Your baby finally has arrived and it is a time of pure bliss.  The snuggles, the coos, the bonding…it has all become so real.  But there is something inside of you that just isn’t right.  You are emotionally and physically drained from the hours of labor.  The sleep deprivation starts to kick in because your little one can’t tell the difference between night and day.  If you are breastfeeding, the nipple pain you are experiencing hurts so bad that you may even shed some tears.  The feedings and diaper changes are around the clock.  Becoming a new mother can be hard at first.  As many as 1 in 5 new mothers will suffer from severe depression or anxiety after giving birth, and a woman is significantly more likely to suffer from one of these conditions during her first year as a mother than at any other time in her life.1  

Newborns are not always sunshine and rainbows! Many new moms suffer from the baby blues.  This is usually noted as a normal, short-lived period of time where moms will feel sad, weepy, and easily agitated.  The wide range of emotions are triggered by hormonal changes after giving birth.   There is a tremendous amount of pressure to feel happy and in immediate love after baby arrives.  Women do not always talk about baby blues because there can be guilt and shame to feel this way.  Moms can feel something is wrong with them and don’t talk about their feelings.  It is very important to share these feelings with your doctor, significant other, friend, or person you feel comfortable talking too.  When baby blues last longer than a few weeks or the feelings intensify this can be labeled as clinical Postpartum Depression.  Please seek help and don’t try to self-manage during this time.  It is OKAY to ask for HELP.  People around you are usually genuinely happy to help, but don’t always ask because they do not want to bother you.  Again, please please please ASK!  The first part of this blog series will be on how hormones contribute.  In the upcoming weeks we will be touching on topics such as breastfeeding, nutrition, and physical changes.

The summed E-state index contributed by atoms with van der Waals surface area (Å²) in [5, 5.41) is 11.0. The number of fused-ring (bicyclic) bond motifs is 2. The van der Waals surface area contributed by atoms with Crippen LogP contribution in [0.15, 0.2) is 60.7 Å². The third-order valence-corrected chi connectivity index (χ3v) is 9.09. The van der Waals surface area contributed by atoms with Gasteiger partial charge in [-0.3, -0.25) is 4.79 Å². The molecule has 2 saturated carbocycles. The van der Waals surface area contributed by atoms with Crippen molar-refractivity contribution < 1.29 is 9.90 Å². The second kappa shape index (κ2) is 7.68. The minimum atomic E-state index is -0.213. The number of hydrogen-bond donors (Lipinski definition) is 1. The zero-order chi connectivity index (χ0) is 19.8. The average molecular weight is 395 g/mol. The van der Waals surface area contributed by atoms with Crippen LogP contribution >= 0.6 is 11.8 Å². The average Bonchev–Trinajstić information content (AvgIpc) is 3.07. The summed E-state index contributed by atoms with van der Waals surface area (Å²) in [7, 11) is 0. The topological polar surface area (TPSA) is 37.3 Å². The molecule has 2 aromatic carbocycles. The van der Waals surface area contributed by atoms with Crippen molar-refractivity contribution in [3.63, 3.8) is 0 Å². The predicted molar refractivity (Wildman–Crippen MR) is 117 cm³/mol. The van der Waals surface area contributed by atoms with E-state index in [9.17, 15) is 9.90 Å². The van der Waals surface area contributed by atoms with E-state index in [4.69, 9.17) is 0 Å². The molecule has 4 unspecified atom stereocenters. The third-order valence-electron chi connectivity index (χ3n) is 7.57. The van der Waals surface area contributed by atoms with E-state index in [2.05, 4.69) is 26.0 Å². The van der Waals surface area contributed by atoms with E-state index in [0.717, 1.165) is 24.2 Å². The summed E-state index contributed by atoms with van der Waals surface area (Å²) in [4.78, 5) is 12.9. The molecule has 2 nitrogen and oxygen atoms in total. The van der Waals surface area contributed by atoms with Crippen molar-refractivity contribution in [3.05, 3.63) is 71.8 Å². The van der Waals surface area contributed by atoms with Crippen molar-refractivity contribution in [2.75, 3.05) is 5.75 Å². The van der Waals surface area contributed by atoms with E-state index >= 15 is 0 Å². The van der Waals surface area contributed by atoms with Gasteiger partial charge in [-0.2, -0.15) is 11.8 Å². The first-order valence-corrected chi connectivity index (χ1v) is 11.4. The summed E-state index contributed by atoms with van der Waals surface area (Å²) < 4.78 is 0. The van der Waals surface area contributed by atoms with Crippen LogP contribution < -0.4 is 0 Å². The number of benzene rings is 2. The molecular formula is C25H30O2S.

The Hormones